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I find two problems when using commercial dowels for furniture joinery. The first is they are rarely the exact size as advertised. The second is that for exposed joints the select of specialty wood dowels is limited and quite expensive. My solution is to make my own dowels. It is done by pounding a square stick through a series gradually shrinking holes in a steel plate. A benefit is that the hole in the plate not only shaves off the corners but it also slightly compresses the wood. This means that in the presents of glue these dowels will slowly swell a bit and grab on to the hole in is inserted into. They are easy to make if you follow they three steps.

Step 1: Cut Square Sticks

Saw straight grained lumber of you choice into sticks, a bit wider the 3/8" square. Then slightly sharpen one end.

Step 2: Make a Hole Die

Take a short strip of 1/4" thick steel and drill nine holes with the following diameters; 1/2", 31/64", 15/32", 29/64", 7/16", 27/64", 13/32", 25/64", and 3/8". Use any old steel you can find and don't worry about hardening it. It will get work hardened by continual use.

Step 3: Pound Dowel Into Shape

Start by pounding the square stick through the largest hole, twice. (I pound through a hole in my bench.) Then move down to the next smallest hole and again pound through twice. Continue this process until you have used all the holes. The second photo shows the dowel partway through the process while the third photo shows the completed dowel.

Afterthought
Now that you can have dowels of any type of wood, be creative. If you are making a special piece of furniture for a friend or family, make the exposed dowels from a piece of wood that has memories connected to it. (Like the piece of olive wood your Mother got on her visit to the Holy Land.)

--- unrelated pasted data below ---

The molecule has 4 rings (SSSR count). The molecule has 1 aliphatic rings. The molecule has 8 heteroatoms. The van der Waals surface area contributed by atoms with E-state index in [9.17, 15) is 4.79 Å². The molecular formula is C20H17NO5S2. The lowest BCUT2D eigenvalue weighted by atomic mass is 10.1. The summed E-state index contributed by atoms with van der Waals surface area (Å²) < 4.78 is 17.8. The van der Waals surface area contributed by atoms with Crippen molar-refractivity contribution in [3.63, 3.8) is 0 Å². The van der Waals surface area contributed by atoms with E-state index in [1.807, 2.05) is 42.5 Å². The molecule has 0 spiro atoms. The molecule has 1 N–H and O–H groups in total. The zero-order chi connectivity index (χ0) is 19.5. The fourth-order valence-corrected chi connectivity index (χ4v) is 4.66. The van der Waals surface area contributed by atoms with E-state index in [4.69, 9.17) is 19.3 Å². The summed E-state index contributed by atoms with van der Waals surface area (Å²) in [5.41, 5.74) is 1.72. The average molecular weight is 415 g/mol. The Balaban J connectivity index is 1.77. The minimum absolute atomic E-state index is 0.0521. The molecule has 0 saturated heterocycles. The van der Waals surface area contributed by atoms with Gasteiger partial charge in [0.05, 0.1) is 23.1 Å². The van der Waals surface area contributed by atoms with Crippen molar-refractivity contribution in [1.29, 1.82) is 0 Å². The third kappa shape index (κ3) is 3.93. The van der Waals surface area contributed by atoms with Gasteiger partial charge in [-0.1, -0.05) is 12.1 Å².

<p>Should not the middle hole on the step2 be 5/8&quot; not 7/8&quot;?</p>
<p>what an excellent idea...well done...</p>
<p>I have a hunk of dowel steel I made decades ago from a scrap ship and car channel section with a 3/16&quot; thick web, works a treat. Some tips: do not chamfer the driving surface of the hole, but do so on the exit side. Rough sand as flat as possible the driving surface, the best &amp; most concentric dowels are sheared. cutting my billets to rough length,I split out my dowel stock with a simple pocket knife acting as a froe; following the true grain lines produces a maximum strength dowel.</p><p>This is actually not work at all but a fun part of woodworking, make a bunch so you have extra inventory on hand, I've found 1/4&quot; and 3/8&quot; diameters most popular for my needs.</p>

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